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LEADERSHIP

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Trial & error Executives should never stop trying new things, write Suzanne de Janasz and Maury Peiperl. Are you open to experimentation?

Jeff Bezos, whose penchant for continuous innovation exhausts even the hardiest Amazon employees, sees the world as his laboratory. Following up market firsts with more market firsts, like drones delivering packages to customers within 30 minutes of ordering them, Bezos explains, “Experiments are key to innovation because they rarely turn out as you expect, and you learn so much.” His lead is rarely followed by other chief executives, whose career success deters them from engaging in experiments. Unfamiliar processes and unpredictable outcomes are avoided by leaders under constant pressure to Dialogue Q4 2019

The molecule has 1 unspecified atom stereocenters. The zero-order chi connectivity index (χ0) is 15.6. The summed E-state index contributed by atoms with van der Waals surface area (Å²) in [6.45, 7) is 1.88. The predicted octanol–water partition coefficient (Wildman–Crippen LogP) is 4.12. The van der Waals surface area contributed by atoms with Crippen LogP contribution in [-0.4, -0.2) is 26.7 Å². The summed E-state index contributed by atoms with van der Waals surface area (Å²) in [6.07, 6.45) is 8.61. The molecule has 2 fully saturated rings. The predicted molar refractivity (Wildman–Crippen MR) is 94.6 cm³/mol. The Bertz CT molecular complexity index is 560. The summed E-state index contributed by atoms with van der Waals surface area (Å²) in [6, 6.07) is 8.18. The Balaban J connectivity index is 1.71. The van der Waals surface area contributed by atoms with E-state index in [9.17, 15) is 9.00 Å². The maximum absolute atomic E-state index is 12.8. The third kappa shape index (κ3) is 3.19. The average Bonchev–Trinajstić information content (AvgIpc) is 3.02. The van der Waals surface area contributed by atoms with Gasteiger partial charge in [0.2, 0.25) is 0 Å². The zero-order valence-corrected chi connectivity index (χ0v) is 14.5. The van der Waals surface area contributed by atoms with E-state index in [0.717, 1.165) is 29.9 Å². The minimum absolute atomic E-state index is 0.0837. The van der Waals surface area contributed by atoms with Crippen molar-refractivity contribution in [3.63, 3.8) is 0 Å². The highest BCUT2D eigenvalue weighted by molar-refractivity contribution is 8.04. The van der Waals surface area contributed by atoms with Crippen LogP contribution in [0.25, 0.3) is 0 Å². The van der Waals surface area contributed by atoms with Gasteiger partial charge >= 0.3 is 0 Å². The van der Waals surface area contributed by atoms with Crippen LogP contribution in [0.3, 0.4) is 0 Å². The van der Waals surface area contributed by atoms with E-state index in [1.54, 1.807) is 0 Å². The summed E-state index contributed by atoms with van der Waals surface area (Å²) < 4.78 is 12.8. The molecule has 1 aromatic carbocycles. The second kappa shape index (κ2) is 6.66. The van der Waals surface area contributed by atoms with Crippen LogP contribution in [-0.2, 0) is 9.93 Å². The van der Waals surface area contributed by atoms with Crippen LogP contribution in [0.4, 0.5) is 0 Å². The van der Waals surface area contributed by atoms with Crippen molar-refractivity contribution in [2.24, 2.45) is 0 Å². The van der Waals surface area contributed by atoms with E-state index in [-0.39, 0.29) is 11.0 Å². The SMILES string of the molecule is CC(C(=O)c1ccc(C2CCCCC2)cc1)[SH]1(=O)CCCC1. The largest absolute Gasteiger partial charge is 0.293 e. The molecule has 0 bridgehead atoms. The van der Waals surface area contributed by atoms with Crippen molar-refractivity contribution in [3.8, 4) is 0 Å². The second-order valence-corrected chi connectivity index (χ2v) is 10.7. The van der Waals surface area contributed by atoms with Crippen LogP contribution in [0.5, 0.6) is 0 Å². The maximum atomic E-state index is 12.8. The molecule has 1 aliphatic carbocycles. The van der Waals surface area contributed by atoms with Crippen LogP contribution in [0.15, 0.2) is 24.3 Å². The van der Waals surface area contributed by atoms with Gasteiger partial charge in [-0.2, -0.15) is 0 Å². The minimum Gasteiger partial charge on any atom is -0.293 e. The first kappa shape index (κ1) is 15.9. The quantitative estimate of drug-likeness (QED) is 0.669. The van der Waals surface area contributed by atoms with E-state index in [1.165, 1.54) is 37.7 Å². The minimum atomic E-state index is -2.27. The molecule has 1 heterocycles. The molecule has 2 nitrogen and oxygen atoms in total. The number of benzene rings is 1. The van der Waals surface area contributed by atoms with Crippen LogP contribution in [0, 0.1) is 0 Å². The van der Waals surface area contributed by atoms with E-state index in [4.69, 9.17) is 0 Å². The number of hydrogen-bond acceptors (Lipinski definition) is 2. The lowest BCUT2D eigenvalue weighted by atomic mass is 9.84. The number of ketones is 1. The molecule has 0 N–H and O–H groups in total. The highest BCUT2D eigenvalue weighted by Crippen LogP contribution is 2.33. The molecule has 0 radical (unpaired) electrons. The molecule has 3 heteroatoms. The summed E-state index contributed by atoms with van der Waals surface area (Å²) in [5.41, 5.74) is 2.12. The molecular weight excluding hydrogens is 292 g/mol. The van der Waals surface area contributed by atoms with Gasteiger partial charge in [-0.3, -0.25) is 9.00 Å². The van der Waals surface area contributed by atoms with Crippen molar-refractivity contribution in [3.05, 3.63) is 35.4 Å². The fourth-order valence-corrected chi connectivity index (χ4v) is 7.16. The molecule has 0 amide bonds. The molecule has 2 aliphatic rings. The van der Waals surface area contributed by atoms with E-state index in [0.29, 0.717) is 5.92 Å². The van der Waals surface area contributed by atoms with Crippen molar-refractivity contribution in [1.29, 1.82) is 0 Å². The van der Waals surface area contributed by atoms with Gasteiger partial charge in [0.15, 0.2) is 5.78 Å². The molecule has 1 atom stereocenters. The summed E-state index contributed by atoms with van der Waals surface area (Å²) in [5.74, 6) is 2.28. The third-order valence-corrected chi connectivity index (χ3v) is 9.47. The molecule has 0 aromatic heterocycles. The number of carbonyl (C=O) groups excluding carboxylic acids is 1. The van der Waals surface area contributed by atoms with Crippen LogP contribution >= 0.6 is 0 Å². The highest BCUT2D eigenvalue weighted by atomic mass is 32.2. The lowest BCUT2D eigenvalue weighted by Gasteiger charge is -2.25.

produce results over short time horizons. This often permeates the organization, encouraging employees at all levels to avoid risk, let alone failure. How can leaders challenge this tendency to stay within the ‘zone of the known’ and instead engage in experiments? During a five-year study of leaders’ development, we have interviewed 49 chief executives, chief financial officers and board chairmen from large public companies in the UK, Europe and the US, plus 15 HR and chief learning officers, executive search consultants and board effectiveness specialists. We have identified five steps for effective experimentation.

Experiments are key to innovation because they rarely turn out as you expect

Profile for LID Business Media

Dialogue Q4 2019  

Today’s global economy is shaped more by businesses than by nation states: by the goods and services they provide, the networks and supply c...

Dialogue Q4 2019  

Today’s global economy is shaped more by businesses than by nation states: by the goods and services they provide, the networks and supply c...